On the Spectrum is LaZebnik’s third dramatic work dealing with issues surrounding autism, and his passion for the subject derives from his personal connection to the disorder.

Ken LaZebnik

Ken LaZebnik

Having two nephews and a niece diagnosed with autism has opened his eyes to autism in a way that provides a firsthand perspective on those who fall “on the spectrum,” he says.

Jacqueline Schultz calls it a perfect fit for her. She’s directing a production of LaZebnik’s play for the Fountain Theatre, opening Saturday. The award-winning actress and director has also worked for more than 12 years as a theater director and educator with special needs students.

“Theater is about all of those things that help children learn,” says Schultz. The art form has a special way of helping autistic children learn because it “helps kids discover how to act together with others,” she says.

The overriding theme of the play can be found in the term from which LaZebnik selected his title. People who exhibit a range of behaviors associated with autism and Asperger’s syndrome are said to be “on the spectrum.” Schultz says it is a vague term that cannot be truly defined.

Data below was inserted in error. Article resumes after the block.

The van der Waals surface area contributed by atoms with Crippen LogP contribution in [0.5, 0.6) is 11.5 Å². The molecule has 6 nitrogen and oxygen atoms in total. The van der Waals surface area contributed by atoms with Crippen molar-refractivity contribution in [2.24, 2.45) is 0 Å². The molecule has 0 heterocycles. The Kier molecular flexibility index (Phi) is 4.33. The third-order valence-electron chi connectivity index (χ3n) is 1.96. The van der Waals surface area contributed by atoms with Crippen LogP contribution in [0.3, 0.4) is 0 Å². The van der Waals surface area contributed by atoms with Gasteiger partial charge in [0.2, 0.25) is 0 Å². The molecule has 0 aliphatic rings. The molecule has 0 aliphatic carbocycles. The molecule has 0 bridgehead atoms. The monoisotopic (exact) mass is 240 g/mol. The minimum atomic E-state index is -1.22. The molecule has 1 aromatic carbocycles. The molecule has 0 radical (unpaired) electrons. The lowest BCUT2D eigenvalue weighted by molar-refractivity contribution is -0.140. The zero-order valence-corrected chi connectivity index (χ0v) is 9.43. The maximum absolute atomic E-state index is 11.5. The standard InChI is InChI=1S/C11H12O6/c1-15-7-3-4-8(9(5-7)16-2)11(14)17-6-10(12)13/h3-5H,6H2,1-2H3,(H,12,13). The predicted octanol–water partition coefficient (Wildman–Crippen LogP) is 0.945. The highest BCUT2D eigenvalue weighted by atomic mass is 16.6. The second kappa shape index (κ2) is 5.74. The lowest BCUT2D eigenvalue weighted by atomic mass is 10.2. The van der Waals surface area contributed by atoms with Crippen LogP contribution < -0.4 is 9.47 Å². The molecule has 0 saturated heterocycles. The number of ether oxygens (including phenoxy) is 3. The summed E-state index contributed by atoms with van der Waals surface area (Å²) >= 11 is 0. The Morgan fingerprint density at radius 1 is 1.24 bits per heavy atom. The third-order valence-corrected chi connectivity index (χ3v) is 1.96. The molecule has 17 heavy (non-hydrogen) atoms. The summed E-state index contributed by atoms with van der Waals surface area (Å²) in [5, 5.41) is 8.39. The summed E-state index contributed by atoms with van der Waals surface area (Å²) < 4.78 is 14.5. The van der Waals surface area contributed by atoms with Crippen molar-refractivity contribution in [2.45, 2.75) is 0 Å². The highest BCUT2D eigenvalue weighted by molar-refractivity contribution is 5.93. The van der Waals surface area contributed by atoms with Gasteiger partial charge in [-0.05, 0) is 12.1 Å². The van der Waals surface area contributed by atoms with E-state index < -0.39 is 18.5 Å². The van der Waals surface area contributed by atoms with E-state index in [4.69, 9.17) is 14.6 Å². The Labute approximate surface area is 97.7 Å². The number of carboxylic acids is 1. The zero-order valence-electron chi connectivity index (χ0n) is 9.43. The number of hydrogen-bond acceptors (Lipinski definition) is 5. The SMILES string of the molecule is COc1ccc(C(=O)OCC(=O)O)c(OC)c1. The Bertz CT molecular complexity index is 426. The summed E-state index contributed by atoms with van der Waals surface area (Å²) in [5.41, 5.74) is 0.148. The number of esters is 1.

“This whole phrase of ‘on the spectrum’ is so broad, and includes so many things. I mean we’re all ‘on the spectrum’ in some way. Every artist I know is somewhere ‘on the spectrum’,” says Schultz with a laugh.

LaZebnik agrees that the term is all too encompassing, and says his play is meant to bring attention to a growing movement in the autistic community that seeks to find greater acceptance of those who exhibit behaviors that fall somewhere on the spectrum. The movement includes a fundamental change in terminology in referring to autism as a “difference,” rather than a disability.

“It is about the very inherent conflict of do you try to engage fully in the neuro-typical world, or say to the world — ‘I’m different. Deal with me on my terms’,” LaZebnik says.

Jacqueline Schultz

Jacqueline Schultz

“It’s about this other way of looking at it — a different way of thinking,” says Schultz.